This is interesting. I have been looking at it the opposite way round really. If a panel is presented with very solid evidence that a child is of "grammar school ability" does the test result on the day really matter
I think it's legitimate for the panel to take into account all of the evidence available to them (and the 11+ results will be part of that).
I know what the weaknesses of the 11+ are - but there may be weaknesses in the alternative evidence too!
For example, headteacher recommendations can be very inconsistent.
SATs levels may possibly tell us more about the ethos of the school, the quality of teaching, and the motivation of the child than about innate ability.
There can also be a subjective element in 'working at' levels.
Confidence intervals apply to CATs and to EP reports.
and is the reason for why it might have been lower than expected on the day really of any interest or relevance (or even provable)? Is it of any importance at all to look at the test mark whether it be close the pass mark, or a mile from the pass mark, and consider "extenuating circumstances" in any shape or form?
If the child is as bright as the panel are being told, it may not be unreasonable to probe whether there were any circumstances that might have affected performance 'on the day'. This could help strengthen the parental case.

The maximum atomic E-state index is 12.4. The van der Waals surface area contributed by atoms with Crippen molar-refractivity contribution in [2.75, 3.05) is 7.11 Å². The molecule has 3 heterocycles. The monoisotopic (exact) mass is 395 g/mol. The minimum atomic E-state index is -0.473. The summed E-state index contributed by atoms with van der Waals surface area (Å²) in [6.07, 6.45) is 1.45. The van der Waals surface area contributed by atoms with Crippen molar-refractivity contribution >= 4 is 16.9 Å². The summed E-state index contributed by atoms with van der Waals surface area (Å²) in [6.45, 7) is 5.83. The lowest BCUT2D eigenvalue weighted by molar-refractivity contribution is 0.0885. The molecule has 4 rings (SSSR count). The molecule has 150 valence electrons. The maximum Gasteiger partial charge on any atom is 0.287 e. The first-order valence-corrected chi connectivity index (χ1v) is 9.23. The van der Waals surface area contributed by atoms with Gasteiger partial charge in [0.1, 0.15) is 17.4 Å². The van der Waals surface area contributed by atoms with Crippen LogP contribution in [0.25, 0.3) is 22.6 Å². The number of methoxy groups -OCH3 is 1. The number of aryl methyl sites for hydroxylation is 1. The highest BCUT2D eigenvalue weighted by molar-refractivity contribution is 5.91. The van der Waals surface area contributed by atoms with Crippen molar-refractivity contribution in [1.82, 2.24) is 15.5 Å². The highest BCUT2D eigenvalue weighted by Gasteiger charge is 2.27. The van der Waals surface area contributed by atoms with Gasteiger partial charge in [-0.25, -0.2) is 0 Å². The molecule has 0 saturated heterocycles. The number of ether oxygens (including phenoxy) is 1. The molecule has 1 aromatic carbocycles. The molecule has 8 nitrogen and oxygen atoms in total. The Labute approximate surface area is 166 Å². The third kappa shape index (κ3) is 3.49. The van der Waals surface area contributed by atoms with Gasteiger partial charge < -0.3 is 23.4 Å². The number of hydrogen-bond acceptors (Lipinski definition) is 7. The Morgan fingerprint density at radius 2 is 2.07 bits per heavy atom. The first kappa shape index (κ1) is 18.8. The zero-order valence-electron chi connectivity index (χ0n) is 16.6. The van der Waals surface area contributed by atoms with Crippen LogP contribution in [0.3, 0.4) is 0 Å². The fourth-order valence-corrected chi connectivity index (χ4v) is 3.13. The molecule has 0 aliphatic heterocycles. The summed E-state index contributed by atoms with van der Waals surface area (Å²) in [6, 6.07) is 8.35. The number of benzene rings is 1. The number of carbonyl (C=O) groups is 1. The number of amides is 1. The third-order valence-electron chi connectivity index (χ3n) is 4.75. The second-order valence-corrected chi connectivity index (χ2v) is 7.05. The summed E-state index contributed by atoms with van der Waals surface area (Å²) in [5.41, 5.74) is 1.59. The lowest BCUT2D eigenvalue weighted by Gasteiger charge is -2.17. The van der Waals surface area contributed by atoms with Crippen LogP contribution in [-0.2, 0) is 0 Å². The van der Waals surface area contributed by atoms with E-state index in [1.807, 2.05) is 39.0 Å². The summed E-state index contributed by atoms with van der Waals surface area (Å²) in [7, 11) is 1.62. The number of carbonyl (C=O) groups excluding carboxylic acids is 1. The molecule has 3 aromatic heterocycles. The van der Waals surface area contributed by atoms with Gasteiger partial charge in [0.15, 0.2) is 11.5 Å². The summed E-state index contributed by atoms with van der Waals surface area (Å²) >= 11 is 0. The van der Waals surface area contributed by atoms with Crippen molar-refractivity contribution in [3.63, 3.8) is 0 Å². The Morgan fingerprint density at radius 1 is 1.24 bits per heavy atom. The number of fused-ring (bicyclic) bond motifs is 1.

From some examples of appeals this year, under this new code, cited on this website, it would appear that some panel members are fixated on extenuating circumstances and asking parents to justify why children do as well as they might have done on the day. This worries me.
I agree that panels shouldn't be 'fixated' on this. It seems to me that the new Code has the balance right - what really matters is the academic evidence, but the consideration of extenuating circumstances isn't necessarily excluded.
What can we do? I will be frustrated if my children blip on the day, if they are indeed of high ability and I have evidence of this, and a panel dimisses my appeal because I don't have some "reason" or other that they didn't do well enough in the test on the day.
I hope this isn't happening (not under the new Code, anyway). It would disturb me if a panel was convinced by the academic evidence, but refused an appeal because there was no satisfactory 'reason' for underperformance. Not sure I've actually heard of any cases where this has occurred.
Also every standardised test score has a confidence interval e.g. "score is 132, we can with 95% confidence say the score lies between 128 and 136" (sorry I invented that particular confidence interval). Are appeals panels given this kind of info too?
I doubt it. More experienced panel members are likely to be aware (in which case, though, they will know enough to treat some of the alternative evidence with equal caution!).
My two pence worth .......